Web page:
Kids track down clues at Fairfield Museum's RR scavenger hunt
Published 1:24 pm, Thursday, January 6, 2011
Clipboard and pencil in hand, 8-year-old Sydney Lennon was stumped. She was supposed to find a yellow VW Beetle somewhere in the miniature train display at the Fairfield Museum and History Center. The problem was Sydney wasn't quite sure what a VW Beetle was.
With a little hint from her mother that it was a car, Sydney soon located it and was able to put a checkmark next to it on her scavenger hunt list. She and her brother, Nate, 5, were among dozens of kids making the rounds at the scavenger hunt on Dec. 29.
When she'd made it through all 15 items on the list, Sydney said the hardest one was the VW -- because she didn't know what it was -- and the easiest was the first: What was on top of the Christmas tree in the middle of display.
Sydney said she likes scavenger hunts "because you get to find stuff, and you don't already know where it is." Her favorite part of the Holiday Express Train Show, which pulled out of the station -- and history center -- Jan. 2, was the train that carried Mickey Mouse.
"The scavenger hunt we've done in various forms in other sections of the museum," said Walter Matis, program and volunteer coordinator for the museum. "We felt it would be something fun for the kids this year." He said they seem to love the train display anyway, so the scavenger hunt "is just a bonus."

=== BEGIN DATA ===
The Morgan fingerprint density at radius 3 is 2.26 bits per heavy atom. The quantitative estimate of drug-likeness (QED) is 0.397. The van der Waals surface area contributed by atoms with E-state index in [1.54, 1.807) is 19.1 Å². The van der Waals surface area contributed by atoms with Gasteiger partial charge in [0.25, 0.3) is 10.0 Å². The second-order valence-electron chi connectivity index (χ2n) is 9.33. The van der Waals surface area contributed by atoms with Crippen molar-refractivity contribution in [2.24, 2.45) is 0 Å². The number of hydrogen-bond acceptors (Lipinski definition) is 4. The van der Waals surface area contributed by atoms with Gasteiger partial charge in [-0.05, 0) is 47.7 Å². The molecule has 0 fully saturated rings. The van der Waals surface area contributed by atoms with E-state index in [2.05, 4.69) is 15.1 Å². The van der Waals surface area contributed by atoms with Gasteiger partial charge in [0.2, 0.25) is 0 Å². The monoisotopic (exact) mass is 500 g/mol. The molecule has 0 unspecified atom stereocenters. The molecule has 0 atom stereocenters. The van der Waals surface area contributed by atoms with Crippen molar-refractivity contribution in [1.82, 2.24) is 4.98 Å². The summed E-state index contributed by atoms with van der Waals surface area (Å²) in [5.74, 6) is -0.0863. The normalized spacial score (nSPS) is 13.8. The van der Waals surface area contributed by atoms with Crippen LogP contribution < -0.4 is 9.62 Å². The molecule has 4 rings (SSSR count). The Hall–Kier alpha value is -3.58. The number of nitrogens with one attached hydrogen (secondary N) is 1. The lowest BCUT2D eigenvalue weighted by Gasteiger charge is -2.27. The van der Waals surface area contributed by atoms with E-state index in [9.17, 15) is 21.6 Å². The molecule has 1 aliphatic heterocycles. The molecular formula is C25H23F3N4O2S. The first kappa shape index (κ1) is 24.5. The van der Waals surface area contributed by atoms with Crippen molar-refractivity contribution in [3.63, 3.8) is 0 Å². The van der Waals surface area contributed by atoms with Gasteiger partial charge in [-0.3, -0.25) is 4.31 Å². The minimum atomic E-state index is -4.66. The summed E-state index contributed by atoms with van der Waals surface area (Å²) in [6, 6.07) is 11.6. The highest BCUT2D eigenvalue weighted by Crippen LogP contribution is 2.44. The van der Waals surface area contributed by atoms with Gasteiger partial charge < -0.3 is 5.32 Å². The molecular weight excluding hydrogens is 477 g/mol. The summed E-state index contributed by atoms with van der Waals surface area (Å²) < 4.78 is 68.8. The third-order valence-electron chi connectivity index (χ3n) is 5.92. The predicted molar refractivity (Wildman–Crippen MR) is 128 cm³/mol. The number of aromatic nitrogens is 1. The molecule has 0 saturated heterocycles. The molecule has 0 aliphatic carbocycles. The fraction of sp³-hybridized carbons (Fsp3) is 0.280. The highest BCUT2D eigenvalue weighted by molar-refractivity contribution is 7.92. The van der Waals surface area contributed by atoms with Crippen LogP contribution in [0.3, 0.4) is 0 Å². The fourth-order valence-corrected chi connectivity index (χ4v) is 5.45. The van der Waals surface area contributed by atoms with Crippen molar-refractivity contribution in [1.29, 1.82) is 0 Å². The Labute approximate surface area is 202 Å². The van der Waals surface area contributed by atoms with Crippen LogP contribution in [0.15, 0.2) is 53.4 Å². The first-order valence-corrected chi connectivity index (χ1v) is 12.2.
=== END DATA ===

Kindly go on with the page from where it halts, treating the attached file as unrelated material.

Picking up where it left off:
Among the items the hunters had to locate were a small boy who fell ice skating, a movie theater, the Sawyerville Station and a Metro-North train called "Half Moon." The display included a farm tucked in the "valley" behind the train trestle, cement mixers and fire trucks.
Tom Bukovsky, who is almost 7, said finding the train "Half Moon" was the hardest on the list, but said he had fun looking.
Away from the hustle and bustle of the scavenger hunt, visitors could see a different sort of a train model, one that was powered by steam instead of electricity.
"Where do you see toy steam trains anymore?" Matis said. "Those were the toys back in the 1860s. That's an awesome opportunity for young people and adults."